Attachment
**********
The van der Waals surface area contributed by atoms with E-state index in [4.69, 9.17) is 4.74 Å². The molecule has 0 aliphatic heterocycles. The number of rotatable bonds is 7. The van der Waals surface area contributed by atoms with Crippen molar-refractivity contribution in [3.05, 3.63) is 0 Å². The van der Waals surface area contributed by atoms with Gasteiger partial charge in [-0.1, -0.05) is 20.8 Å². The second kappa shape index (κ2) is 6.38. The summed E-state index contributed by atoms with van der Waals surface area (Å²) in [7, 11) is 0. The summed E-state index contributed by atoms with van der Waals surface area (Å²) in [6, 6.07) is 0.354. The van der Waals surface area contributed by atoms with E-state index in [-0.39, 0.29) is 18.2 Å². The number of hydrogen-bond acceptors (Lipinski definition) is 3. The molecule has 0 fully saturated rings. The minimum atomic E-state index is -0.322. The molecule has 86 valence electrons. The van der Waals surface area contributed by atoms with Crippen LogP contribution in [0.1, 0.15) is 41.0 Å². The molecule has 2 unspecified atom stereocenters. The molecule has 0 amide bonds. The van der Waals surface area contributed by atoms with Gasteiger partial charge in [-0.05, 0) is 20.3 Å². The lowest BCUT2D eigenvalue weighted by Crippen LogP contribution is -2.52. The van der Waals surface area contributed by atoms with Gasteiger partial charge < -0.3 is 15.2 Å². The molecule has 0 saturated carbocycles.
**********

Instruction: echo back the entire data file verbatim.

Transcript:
The van der Waals surface area contributed by atoms with E-state index in [4.69, 9.17) is 4.74 Å². The molecule has 0 aliphatic heterocycles. The number of rotatable bonds is 7. The van der Waals surface area contributed by atoms with Crippen molar-refractivity contribution in [3.05, 3.63) is 0 Å². The van der Waals surface area contributed by atoms with Gasteiger partial charge in [-0.1, -0.05) is 20.8 Å². The second kappa shape index (κ2) is 6.38. The summed E-state index contributed by atoms with van der Waals surface area (Å²) in [7, 11) is 0. The summed E-state index contributed by atoms with van der Waals surface area (Å²) in [6, 6.07) is 0.354. The van der Waals surface area contributed by atoms with E-state index in [-0.39, 0.29) is 18.2 Å². The number of hydrogen-bond acceptors (Lipinski definition) is 3. The molecule has 0 fully saturated rings. The minimum atomic E-state index is -0.322. The molecule has 86 valence electrons. The van der Waals surface area contributed by atoms with Crippen LogP contribution in [0.1, 0.15) is 41.0 Å². The molecule has 2 unspecified atom stereocenters. The molecule has 0 amide bonds. The van der Waals surface area contributed by atoms with Gasteiger partial charge in [-0.05, 0) is 20.3 Å². The lowest BCUT2D eigenvalue weighted by Crippen LogP contribution is -2.52. The van der Waals surface area contributed by atoms with Gasteiger partial charge < -0.3 is 15.2 Å². The molecule has 0 saturated carbocycles.